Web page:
Apprehension is an action that describes the seizing, capturing, or arresting of a person. This often refers to police intervention in a situation where the alleged criminal is captured and taken away by law enforcement.
In the context of immigration, apprehension can refer to any action taken by authorities that aim to identify and limit the freedom of illegally present aliens. This limitation of freedom usually entails arresting or otherwise detaining an illegal alien until they can be processed.
According to the U.S. Customs and Border Patrol, any individual who encounters agents of the agency at a port of entry or near a physical border of the U.S. may be apprehended, processed, and examined to determine the individual’s identity and immigration status. The apprehension may result in the individual being temporarily held at a nearby border patrol agent or station.
In general, individuals are apprehended in accordance with the Department of Homeland Security enforcement priorities. Most individuals suspected of being illegal migrants will be apprehended under priority 9: Securing borders and modernizing points of entry.
Apprehension can be performed by many different agencies in the United States. Most often, these apprehensions are of citizens by citizens. However, something different occurs when it comes to the apprehension of individuals believed to be in the country illegally.
The main agency that handles the apprehension of individuals believed to be in the country illegally is the Immigration and Customs Enforcement agency (ICE). Agents of ICE operate in a different space than most law enforcement agencies when it comes to the apprehension of suspects. Because illegal immigrants are not American citizens, many of the protections of American citizens do not apply to suspects who may be pursued by ICE.
However, in order to protect the integrity of suspects and the rights of citizens falsely presumed to be illegally in the country, there are some rules controlling ICE behavior. In order for apprehension to be legal, the target of the apprehension must meet certain validity standards.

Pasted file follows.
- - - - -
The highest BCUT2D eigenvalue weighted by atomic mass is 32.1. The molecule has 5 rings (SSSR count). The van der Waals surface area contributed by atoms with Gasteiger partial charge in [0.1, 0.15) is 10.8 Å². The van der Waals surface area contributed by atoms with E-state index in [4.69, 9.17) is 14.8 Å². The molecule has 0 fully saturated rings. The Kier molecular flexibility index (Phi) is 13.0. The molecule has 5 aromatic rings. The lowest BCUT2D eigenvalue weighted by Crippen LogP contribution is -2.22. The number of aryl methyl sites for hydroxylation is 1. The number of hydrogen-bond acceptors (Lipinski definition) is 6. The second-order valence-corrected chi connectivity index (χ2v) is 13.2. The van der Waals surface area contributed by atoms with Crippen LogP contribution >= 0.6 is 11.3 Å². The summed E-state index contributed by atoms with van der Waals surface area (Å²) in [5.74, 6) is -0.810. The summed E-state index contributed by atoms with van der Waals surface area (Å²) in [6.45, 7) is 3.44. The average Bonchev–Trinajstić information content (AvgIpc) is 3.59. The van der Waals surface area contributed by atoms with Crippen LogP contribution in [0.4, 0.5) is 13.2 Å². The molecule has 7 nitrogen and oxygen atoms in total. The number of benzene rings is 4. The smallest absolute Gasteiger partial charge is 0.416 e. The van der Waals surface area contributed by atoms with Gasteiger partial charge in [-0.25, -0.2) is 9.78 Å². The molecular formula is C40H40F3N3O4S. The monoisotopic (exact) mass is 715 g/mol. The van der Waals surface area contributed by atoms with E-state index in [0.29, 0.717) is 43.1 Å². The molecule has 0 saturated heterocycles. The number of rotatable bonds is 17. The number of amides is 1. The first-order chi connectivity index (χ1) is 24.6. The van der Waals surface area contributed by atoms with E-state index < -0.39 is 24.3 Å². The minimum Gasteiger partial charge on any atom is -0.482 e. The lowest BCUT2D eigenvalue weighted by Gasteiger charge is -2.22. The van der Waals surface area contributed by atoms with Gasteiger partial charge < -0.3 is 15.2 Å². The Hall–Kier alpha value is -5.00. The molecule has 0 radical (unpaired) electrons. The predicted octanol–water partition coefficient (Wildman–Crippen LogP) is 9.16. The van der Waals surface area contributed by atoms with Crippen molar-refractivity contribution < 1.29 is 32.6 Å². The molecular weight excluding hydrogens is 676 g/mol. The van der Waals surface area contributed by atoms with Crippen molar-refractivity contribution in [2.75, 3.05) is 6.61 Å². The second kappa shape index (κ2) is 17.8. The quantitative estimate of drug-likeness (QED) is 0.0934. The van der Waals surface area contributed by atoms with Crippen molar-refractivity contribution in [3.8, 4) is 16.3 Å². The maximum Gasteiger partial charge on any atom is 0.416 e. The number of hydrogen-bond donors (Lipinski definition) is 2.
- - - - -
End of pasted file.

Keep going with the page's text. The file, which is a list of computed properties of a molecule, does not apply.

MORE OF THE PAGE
In order to satisfy the validity standard for apprehension the suspect must either be:
In most cases, the presence of a criminal record either in the home country or in the U.S. will fulfill these requirements. Any active criminal charges will also result in the satisfaction of the apprehension standard. Before an apprehension can be carried out, in most cases an arrest warrant will need to be issued.
The main program guiding ICE decision-making and actions with regard to the apprehension of illegal immigrants is the Criminal Apprehension Program (CAP). Under the CAP, ICE agents are given instructions to identify, arrest, and remove “priority noncitizens” who are serving sentences in federal, state, and local prisons as well as jails. The CAP also prioritizes targeting criminal noncitizens who remain at large.
If you have been apprehended illegally and are facing deportation, you will need the help of an experienced Immigration Law attorney. An Immigration Law attorney will be able to advocate on your behalf in order to get you the best possible outcome for your case.
Using their legal expertise, trial tactics, and expert witnesses, your Immigration Law attorney can present your case in the most compelling light possible and deftly navigate the complex processes of immigration bureaucracy as well as the obscure functions of immigration court.